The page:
He then signed to her and asked her quietly to fetch his cloak out of the next room, for his old body needed warmth; and Melissa gladly complied, and laid the caracalla over the old mans cold feet with obliging care.

She then returned to the side of the sick-bed, to wait for the emperor's awaking. He slept soundly; his regular breathing indicated this. The others also slept, and Adventus's light snore, mingling with the louder snoring of the physician, showed that he too had ceased to watch. The slumbering Philostratus now and then murmured incomprehensible words to himself; and the lion, who perhaps was dreaming of his freedom in his sandy home, whined low in his sleep.

She watched alone.

It seemed to her as if she were in the habitation of sleep, and as if phantoms and dreams were floating around her on the unfamiliar noises.

She was afraid, and the thought of being the only woman among so many men caused her extreme uneasiness.

She could not sit still.

Inaudibly as a shadow she approached the head of the sleeping emperor, holding her breath to listen to him. How soundly he slept! And she had come that she might talk to him. If his sleep lasted till sunrise, the pardon for her people would be too late, and her father and Philip, chained to a hard bench, would have to ply heavy oars as galley slaves by the side of robbers and murderers. How terribly then would her father's wish to use his strength be granted! Was Philip, the narrow-chested philosopher, capable of bearing the strain which had so often proved fatal to stronger men?

She must wake the dreaded man, the only man who could possibly help her.

She now raised her hand to lay it on his shoulder, but she half withdrew it.

It seemed to her as if it was not much less wicked to rob a sleeping man of his rest, his best cure, than to take the life of a living being. It was not too late yet, for the harbor-chain would not be opened till the October sun had risen. He might enjoy his slumbers a little longer.

With this conclusion she once more sank down and listened to the noises which broke the stillness of the night.

How hideous they were, how revolting they sounded! The vulgarest of the sleepers, old Adventus, absolutely sawed the air with his snoring.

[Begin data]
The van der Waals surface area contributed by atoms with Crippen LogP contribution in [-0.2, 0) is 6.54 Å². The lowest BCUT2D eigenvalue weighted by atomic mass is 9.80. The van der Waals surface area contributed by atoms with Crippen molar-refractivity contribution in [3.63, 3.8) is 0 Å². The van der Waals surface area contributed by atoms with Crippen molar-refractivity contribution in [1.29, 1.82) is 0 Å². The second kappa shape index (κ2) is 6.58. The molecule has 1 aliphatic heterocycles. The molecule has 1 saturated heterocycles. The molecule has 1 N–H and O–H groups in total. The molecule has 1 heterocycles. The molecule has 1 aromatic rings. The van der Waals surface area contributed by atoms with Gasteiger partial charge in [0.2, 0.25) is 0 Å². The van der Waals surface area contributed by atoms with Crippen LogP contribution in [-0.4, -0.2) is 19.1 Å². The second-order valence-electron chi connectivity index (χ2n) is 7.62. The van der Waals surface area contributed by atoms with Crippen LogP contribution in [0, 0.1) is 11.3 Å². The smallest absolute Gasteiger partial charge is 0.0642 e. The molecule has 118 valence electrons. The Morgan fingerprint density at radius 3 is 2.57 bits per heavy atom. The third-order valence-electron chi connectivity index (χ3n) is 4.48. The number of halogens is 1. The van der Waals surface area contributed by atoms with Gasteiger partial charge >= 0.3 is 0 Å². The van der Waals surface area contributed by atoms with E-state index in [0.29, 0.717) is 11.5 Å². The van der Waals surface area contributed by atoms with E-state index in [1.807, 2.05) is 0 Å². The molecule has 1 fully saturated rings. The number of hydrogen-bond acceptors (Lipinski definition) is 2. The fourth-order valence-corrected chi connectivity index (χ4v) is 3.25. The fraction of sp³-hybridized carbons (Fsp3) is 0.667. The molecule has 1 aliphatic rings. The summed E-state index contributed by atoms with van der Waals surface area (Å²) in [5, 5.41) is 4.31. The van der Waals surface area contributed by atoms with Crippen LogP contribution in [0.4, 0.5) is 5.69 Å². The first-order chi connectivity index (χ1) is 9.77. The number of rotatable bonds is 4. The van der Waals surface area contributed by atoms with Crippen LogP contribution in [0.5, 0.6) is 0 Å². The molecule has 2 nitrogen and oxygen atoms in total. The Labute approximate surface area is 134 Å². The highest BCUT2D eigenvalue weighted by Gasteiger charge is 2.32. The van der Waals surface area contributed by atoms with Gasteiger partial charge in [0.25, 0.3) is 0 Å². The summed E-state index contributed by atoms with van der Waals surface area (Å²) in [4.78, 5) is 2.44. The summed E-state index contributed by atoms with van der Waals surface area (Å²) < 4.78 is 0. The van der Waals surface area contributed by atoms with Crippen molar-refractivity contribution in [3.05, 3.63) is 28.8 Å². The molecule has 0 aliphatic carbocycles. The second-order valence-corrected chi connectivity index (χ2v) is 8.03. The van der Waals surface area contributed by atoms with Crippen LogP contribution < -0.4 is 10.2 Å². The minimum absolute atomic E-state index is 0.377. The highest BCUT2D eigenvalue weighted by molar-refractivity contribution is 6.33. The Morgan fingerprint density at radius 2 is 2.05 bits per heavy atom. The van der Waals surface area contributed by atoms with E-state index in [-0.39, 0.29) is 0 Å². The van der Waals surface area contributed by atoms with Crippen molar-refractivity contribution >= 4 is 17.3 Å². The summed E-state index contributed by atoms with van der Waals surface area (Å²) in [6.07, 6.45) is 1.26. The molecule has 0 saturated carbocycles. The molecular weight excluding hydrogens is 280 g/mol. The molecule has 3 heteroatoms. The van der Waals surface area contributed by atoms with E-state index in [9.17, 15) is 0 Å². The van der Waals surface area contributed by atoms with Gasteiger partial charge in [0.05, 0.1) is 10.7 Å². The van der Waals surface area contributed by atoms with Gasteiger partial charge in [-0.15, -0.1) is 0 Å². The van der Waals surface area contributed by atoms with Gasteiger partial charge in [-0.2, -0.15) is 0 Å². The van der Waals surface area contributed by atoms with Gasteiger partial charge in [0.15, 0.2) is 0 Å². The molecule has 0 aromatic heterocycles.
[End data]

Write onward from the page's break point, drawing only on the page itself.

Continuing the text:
The emperor's breathing was scarcely perceptible, and how nobly cut was the profile which she could see, the other side of his face leaning on the pillow! Had she any real reason to fear his awakening? Perhaps he was quite unlike what Berenike thought him to be. She remembered the sympathy she had felt for him when they had first met, and, in spite of all the trouble she had experienced since, she no longer felt afraid. A thought then occurred to her which was sufficient excuse for disturbing the sick man's sleep. If she delayed it, she would be making him guilty of a fresh crime by allowing two blameless men to perish in misery. But she would first convince herself whether the time was pressing. She looked out through the open window at the stars and across the open place lying at her feet. The third hour after midnight was past, and the sun would rise before long.

Down below all was quiet. Macrinus, the praetorian prefect, on hearing that the emperor had fallen into a refreshing sleep, in order that he might not be disturbed, had forbidden all loud signals, and ordered the camp to be closed to all the inhabitants of the city; so the girl heard nothing but the regular footsteps of the sentries and the shrieks of the owls returning to their nests in the roof of the Serapeum. The wind from the sea drove the clouds before it across the sky, and the plain covered with tents resembled a sea tossed into high white waves. The camp had been reduced during the afternoon; for Caracalla had carried out his threat of that morning by quartering a portion of the picked troops in the houses of the richest Alexandrians.